Hungary does not intend to leave the EU but wants structural changes so all members can thrive, government office chief János Lázár told a conference. Speaking at the Hungarian Business Leaders Forum (HBLF), Lázár called Brexit a “historic mistake” that might nevertheless open new avenues to structural changes in EU integration. Hungary and the other members of the Visegrad Four group agree that this should be done along the lines of national interests, he said.
Lázár said the European Socialists saw deepening integration as the answer to maintaining competitiveness. But this, he added, goes against Hungary’s interests, which lie in protecting its sovereignty.
The European Socialists have decided to “marginalise” Hungary and any country that stands up for its national interests, he said, insisting that European conservative parties, “lamed” by Brexit, are now aiding and abetting their Socialist rivals.
The most important subject of debate in the near future is whether member states should hand over authority on areas like taxation and welfare to the EU or try to exercise their existing competencies better, Lázár said. Hungary’s route to boosting its competitiveness is keeping those competencies, he added.
Speaking about the migration crisis, Lázár said Hungary was being subjected to “double standards”, with Austria praised for “riding roughshod over European law” and Hungarian efforts to abide by Schengen regulations slammed.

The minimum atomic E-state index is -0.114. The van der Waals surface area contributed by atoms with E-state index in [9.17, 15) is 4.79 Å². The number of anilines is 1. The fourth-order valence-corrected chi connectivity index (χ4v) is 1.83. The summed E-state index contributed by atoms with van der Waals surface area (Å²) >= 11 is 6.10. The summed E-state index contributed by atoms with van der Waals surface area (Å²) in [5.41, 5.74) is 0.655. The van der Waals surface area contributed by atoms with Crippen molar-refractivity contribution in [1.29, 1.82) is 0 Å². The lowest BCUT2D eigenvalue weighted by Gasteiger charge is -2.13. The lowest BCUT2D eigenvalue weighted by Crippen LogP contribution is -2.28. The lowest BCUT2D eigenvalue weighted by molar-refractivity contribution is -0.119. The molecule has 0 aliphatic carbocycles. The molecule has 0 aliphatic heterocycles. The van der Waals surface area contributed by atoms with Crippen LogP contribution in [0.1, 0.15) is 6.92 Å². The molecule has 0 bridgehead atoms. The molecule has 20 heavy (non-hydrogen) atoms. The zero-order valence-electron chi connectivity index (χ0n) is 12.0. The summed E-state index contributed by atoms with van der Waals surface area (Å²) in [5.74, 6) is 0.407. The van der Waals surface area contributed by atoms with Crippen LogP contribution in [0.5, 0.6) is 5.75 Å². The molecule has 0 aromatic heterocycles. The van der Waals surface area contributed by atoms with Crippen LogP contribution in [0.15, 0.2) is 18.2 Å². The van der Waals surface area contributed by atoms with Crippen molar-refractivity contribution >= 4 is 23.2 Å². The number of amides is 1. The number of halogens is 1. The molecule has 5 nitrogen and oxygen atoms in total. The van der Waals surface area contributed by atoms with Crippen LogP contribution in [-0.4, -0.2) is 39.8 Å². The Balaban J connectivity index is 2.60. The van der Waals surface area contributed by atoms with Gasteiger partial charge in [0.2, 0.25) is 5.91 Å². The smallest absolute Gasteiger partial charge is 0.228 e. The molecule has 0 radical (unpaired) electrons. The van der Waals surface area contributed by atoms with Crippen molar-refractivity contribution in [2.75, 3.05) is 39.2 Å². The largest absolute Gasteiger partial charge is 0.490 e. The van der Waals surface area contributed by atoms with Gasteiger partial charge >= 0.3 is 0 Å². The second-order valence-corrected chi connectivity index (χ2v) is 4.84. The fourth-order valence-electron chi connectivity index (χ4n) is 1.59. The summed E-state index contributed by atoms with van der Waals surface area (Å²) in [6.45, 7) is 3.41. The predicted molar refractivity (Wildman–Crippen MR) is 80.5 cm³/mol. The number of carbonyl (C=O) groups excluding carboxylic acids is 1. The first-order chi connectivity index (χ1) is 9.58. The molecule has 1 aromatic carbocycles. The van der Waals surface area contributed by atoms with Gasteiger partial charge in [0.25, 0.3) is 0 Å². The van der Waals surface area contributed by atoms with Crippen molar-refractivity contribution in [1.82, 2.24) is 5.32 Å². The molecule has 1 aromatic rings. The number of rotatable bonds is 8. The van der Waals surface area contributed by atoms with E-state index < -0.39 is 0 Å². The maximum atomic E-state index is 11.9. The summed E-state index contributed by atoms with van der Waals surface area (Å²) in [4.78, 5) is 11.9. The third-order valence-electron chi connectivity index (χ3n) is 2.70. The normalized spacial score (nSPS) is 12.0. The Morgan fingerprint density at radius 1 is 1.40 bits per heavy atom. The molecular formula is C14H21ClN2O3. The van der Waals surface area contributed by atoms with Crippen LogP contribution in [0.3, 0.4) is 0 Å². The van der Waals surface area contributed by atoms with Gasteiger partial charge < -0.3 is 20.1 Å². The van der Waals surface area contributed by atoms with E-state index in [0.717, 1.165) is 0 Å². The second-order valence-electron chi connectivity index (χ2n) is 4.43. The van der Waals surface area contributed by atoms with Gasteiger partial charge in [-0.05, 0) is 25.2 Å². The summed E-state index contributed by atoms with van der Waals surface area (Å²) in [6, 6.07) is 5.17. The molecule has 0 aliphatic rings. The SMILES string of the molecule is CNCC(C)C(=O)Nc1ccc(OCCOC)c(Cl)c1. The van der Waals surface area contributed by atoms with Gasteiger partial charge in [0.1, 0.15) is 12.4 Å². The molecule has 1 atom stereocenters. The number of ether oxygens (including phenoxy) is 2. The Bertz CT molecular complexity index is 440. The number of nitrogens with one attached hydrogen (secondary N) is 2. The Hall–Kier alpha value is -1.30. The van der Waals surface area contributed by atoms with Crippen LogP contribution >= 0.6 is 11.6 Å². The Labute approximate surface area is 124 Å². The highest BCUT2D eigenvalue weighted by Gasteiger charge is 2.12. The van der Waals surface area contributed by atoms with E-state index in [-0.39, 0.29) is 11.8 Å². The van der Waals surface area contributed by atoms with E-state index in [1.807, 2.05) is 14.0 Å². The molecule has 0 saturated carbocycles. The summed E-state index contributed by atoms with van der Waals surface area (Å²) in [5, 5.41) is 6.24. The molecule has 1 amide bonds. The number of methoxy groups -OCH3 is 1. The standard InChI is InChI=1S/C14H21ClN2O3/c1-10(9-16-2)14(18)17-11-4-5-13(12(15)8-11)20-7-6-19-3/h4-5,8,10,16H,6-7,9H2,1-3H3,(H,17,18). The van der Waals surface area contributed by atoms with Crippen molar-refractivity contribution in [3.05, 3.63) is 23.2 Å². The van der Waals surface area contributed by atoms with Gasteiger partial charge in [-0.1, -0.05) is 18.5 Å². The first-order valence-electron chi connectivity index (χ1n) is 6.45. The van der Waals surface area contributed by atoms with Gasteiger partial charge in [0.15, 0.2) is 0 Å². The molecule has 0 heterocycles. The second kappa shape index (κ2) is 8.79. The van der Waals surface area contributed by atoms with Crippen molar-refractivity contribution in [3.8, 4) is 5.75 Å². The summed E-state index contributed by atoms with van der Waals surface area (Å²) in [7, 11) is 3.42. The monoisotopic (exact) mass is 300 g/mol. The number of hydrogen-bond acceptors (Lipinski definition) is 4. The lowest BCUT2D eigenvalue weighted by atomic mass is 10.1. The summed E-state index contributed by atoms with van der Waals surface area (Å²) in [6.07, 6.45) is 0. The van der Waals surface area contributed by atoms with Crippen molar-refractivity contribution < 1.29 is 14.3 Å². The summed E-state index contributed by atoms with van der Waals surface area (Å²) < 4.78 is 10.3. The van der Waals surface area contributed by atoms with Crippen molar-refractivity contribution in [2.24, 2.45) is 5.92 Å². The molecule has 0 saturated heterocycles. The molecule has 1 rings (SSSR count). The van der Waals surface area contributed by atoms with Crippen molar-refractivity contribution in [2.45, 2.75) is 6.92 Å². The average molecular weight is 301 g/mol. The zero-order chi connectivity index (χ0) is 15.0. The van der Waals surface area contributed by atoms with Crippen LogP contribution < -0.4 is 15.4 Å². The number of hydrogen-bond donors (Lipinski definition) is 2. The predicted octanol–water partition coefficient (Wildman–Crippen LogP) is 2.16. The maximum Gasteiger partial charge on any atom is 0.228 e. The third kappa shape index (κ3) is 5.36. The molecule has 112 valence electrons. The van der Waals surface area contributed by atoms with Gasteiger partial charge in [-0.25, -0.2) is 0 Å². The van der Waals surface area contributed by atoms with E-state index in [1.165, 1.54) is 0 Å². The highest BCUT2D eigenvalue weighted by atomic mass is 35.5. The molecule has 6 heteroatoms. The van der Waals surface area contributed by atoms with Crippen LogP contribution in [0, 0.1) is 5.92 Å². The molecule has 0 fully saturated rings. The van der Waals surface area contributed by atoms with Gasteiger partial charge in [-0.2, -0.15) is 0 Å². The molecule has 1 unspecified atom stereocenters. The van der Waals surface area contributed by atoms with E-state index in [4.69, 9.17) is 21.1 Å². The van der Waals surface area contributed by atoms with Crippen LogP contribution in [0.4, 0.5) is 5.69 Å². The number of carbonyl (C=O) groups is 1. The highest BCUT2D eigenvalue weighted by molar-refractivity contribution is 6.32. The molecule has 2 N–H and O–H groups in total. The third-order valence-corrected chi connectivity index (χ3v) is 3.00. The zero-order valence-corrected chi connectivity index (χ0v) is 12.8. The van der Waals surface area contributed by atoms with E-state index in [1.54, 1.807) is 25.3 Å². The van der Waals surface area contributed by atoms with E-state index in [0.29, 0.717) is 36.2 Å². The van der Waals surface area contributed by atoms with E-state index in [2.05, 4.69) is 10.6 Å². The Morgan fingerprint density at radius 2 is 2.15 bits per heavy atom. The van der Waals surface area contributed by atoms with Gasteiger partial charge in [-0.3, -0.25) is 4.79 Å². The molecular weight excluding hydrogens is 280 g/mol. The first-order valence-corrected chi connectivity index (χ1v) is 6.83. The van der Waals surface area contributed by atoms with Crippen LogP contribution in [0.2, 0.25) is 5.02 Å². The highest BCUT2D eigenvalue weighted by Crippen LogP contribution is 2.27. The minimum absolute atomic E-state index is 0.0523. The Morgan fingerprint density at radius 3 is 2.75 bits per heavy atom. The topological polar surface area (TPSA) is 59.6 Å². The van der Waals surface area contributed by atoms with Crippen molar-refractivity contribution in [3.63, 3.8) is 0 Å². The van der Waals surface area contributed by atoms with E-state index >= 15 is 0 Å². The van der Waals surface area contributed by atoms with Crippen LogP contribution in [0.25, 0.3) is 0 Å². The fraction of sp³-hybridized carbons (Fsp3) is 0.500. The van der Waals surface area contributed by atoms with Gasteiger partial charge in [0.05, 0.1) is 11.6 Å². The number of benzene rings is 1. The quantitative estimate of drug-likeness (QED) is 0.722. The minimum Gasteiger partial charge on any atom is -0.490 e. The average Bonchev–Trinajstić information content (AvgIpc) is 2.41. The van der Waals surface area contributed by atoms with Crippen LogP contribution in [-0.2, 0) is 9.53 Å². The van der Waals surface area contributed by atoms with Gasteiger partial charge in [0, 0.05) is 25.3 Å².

The European Commission and Hungary’s standpoints are “as far apart as ever”, he said, adding that the commission is preparing “to use legal means to force Hungary to accept migrants” from other EU states and to adopt more liberal border procedures. István Ujhelyi, a MEP and deputy leader of the Hungarian Socialist Party, said in response that it is the European right, not the left, that wants to punish Hungary.
Lázár was “deliberately lying and misleading the public” when hinting about “some sort of European, left-wing conspiracy” against Hungary, Ujhelyi said.
“Accordingly, Lázár is serving the government’s anti- European, pro-Russian propaganda.” In fact, European People’s Party leaders and politicians of parties that promote Christian-Conservative values “are talking about the possible exclusion” of the ruling Fidesz party led by Viktor Orbán in response to its policies, he insisted, referring to an EPP spokesman indicating that the EU might apply sanctions under Article 7 against Hungary, adding that EC President Jean- Claude Juncker, also of the EPP, had also urged measures against the country.
Republished with permission of Hungary Matters, MTI’s daily newsletter.
MTI photo: Koszticsák Szilárd